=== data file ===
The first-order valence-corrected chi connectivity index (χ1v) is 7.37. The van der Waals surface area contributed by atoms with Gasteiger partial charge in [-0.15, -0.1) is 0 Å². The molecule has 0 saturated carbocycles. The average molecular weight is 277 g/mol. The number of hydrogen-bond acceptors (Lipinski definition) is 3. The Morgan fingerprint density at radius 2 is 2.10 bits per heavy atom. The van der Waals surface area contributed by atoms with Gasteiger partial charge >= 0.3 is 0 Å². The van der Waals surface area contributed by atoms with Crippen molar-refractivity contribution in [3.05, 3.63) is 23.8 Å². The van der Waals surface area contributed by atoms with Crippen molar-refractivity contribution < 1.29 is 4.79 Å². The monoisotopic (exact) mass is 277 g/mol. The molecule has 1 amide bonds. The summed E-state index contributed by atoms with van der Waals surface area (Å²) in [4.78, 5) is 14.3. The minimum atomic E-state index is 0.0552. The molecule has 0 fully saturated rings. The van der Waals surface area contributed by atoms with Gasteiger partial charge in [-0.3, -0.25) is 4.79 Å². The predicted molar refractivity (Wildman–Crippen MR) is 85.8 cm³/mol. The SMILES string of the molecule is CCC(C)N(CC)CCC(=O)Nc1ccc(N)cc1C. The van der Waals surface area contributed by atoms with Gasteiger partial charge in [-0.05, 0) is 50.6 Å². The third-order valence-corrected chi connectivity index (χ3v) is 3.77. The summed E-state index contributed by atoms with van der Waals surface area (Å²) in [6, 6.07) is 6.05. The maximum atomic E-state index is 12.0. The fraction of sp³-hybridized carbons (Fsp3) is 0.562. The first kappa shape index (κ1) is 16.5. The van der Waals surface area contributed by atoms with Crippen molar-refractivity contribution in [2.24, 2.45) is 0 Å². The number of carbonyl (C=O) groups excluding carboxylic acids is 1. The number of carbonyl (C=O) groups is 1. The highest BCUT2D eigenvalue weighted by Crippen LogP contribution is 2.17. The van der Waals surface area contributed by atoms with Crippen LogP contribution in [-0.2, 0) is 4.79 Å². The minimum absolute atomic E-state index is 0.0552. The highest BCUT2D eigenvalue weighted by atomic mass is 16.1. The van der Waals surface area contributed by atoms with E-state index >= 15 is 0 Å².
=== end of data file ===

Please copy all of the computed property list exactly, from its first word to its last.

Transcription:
The first-order valence-corrected chi connectivity index (χ1v) is 7.37. The van der Waals surface area contributed by atoms with Gasteiger partial charge in [-0.15, -0.1) is 0 Å². The molecule has 0 saturated carbocycles. The average molecular weight is 277 g/mol. The number of hydrogen-bond acceptors (Lipinski definition) is 3. The Morgan fingerprint density at radius 2 is 2.10 bits per heavy atom. The van der Waals surface area contributed by atoms with Gasteiger partial charge >= 0.3 is 0 Å². The van der Waals surface area contributed by atoms with Crippen molar-refractivity contribution in [3.05, 3.63) is 23.8 Å². The van der Waals surface area contributed by atoms with Crippen molar-refractivity contribution < 1.29 is 4.79 Å². The monoisotopic (exact) mass is 277 g/mol. The molecule has 1 amide bonds. The summed E-state index contributed by atoms with van der Waals surface area (Å²) in [4.78, 5) is 14.3. The minimum atomic E-state index is 0.0552. The molecule has 0 fully saturated rings. The van der Waals surface area contributed by atoms with Gasteiger partial charge in [-0.3, -0.25) is 4.79 Å². The predicted molar refractivity (Wildman–Crippen MR) is 85.8 cm³/mol. The SMILES string of the molecule is CCC(C)N(CC)CCC(=O)Nc1ccc(N)cc1C. The van der Waals surface area contributed by atoms with Gasteiger partial charge in [-0.05, 0) is 50.6 Å². The third-order valence-corrected chi connectivity index (χ3v) is 3.77. The summed E-state index contributed by atoms with van der Waals surface area (Å²) in [6, 6.07) is 6.05. The maximum atomic E-state index is 12.0. The fraction of sp³-hybridized carbons (Fsp3) is 0.562. The first kappa shape index (κ1) is 16.5. The van der Waals surface area contributed by atoms with Crippen molar-refractivity contribution in [2.24, 2.45) is 0 Å². The number of carbonyl (C=O) groups excluding carboxylic acids is 1. The number of carbonyl (C=O) groups is 1. The highest BCUT2D eigenvalue weighted by Crippen LogP contribution is 2.17. The van der Waals surface area contributed by atoms with Crippen LogP contribution in [-0.2, 0) is 4.79 Å². The minimum absolute atomic E-state index is 0.0552. The highest BCUT2D eigenvalue weighted by atomic mass is 16.1. The van der Waals surface area contributed by atoms with E-state index >= 15 is 0 Å².